A box contains 100 balls, numbered from 1 to 100. If three balls are selected @ random and without replacement from the boc, what is the probability that the sum of the three numbers on the balls selected from the box will be odd?

(a) 1/4

(b) 3/8

(c) 1/2

(d) 5/8

(e) 3/4

Ok. So 50 odd and 50 even. so the probability of selecting an odd or even number are both 1/2.

In order for the sum of the three numbers to be odd...

ODD + ODD + ODD = ODD which is 1/2 * 1/2 * 1/2 * 1/2 = 1/8

ODD + ODD + EVEN = EVEN which is 1/2 * 1/2 * 1/2 * 1/2 = 1/8

ODD + EVEN + EVEN = ODD which is 1/2 * 1/2 * 1/2 * 1/2 = 1/8

EVEN + EVEN + EVEN = EVEN which is 1/2 * 1/2 * 1/2 * 1/2 = 1/8

Now, @ this point you're supposed to add these together, and get 4/8 which is 1/2, I presume because you could say, "well either the first thing will happen, OR the second, OR the third, OR the fourth." And with an OR statement we add.

Great. My question is as follows: is there a shortcut for this type of probability question that I'm unaware of or do u just have to do it out?

If the question stem been the same with the exception "if two balls" instead of three, would the probability been 1/3?

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## probability

##### This topic has expert replies

### GMAT/MBA Expert

- Whitney Garner
- GMAT Instructor
**Posts:**273**Joined:**Tue Sep 21, 2010 5:37 am**Location:**Raleigh, NC**Thanked**: 154 times**Followed by:**74 members**GMAT Score:**770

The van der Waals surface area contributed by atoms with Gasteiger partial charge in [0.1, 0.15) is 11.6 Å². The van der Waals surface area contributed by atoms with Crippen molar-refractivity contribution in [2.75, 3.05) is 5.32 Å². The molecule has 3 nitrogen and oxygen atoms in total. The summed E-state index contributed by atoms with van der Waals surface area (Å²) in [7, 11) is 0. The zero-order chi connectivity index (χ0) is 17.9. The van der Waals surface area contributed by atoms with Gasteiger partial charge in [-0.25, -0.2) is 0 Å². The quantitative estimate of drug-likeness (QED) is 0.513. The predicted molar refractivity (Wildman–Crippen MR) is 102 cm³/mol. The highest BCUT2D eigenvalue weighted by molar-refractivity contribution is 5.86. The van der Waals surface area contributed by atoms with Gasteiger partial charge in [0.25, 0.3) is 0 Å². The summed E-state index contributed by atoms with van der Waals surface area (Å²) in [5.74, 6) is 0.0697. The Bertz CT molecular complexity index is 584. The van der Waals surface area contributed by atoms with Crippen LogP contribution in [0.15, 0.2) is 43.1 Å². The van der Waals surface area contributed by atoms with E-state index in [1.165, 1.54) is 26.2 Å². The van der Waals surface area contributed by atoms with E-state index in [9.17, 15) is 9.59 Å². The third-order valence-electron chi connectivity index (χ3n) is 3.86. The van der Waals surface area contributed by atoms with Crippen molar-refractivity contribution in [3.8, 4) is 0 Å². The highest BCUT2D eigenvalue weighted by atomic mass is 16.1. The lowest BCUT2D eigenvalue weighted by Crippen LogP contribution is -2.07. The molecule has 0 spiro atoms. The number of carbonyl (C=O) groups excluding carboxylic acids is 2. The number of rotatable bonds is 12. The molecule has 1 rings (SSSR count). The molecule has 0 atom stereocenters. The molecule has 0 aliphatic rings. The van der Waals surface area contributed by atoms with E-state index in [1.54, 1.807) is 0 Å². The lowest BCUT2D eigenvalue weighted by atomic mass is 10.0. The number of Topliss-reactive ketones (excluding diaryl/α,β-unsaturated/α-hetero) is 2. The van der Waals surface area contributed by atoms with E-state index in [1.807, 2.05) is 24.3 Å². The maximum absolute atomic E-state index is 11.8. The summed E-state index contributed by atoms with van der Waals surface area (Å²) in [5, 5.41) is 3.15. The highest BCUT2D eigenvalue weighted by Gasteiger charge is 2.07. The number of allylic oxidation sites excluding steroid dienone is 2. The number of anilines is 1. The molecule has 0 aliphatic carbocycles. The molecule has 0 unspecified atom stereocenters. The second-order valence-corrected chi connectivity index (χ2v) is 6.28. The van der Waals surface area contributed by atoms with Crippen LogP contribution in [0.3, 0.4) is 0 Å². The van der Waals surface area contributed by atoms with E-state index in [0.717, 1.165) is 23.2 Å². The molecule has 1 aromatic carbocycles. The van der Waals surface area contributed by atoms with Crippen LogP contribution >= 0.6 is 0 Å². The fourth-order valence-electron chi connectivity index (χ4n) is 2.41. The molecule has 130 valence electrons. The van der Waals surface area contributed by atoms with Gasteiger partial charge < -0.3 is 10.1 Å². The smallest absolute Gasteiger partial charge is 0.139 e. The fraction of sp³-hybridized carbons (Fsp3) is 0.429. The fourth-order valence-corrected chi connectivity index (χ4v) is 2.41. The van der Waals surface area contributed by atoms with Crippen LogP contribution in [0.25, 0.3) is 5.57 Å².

Hi jzw -

A couple of issues with your explanation:

ODD + ODD + ODD = ODD

ODD + EVEN + EVEN = ODD

Let's start with the easier case:

(ALL ODDS)

ODD + ODD + ODD = ODD

50/100 * 49/99 * 48/98 = 1/2 * 49/99 * 24/49 = 12/99

(ONE ODD, 2 EVENS)

ODD + EVEN + EVEN = ODD

50/100 * 50/99 * 49/98 = 1/2 * 50/99 * 1/2 = 25/(2*99)

**BUT wait a moment, that is assuming you pulled the odd ball first. You could have pulled it second OR third. The probabilities won't change (I'll let you prove that to yourself), but we have to add to additional options.

EVEN + ODD + EVEN = 25/(2*99)

EVEN + EVEN + ODD = 25/(2*99)

And now we're left to add them all up:

12/99 + 3*(25/(2*99))

24/198 + 75/198 = 99/198 = 1/2

** If you're not convinced on the order, go back to your list of the 4 possible outcomes: all odd, 1 even/2 odd, 2 even/1 odd, all even. If you were to take the probabilities of every outcome, then it SHOULD = 1, not 1/2!

The reason is because of the variety of ways we could pull these:

O O O

O O E

O E O

E O O

E E O

E O E

O E E

E E E

The probabilities for these would be {12/99, 25/198, 25/198, 25/198, 25/198, 25/198, 25/198, 12/99}, find the common denominators and you will see that 24 + 6*25 + 24 = 198, so THIS gives us 1 (certainty).

o + o + o = odd

o + o + e = even (3 cases of this depending on order)

o + e + e = odd (3 cases of this depending on order)

e + e + e = even

So, it looks like there are 8 possible outcomes, and 4 will give me an odd, the other 4 will give me an even...so half the time I'll get an even sum, 1/2 the time odd...the probability is just 1/2!

Remember that "without replacement" and "order doesn't matter" puts a monkey wrench in probability problems but we can still use logic to work it out!

Hope this helps!

Whit

A couple of issues with your explanation: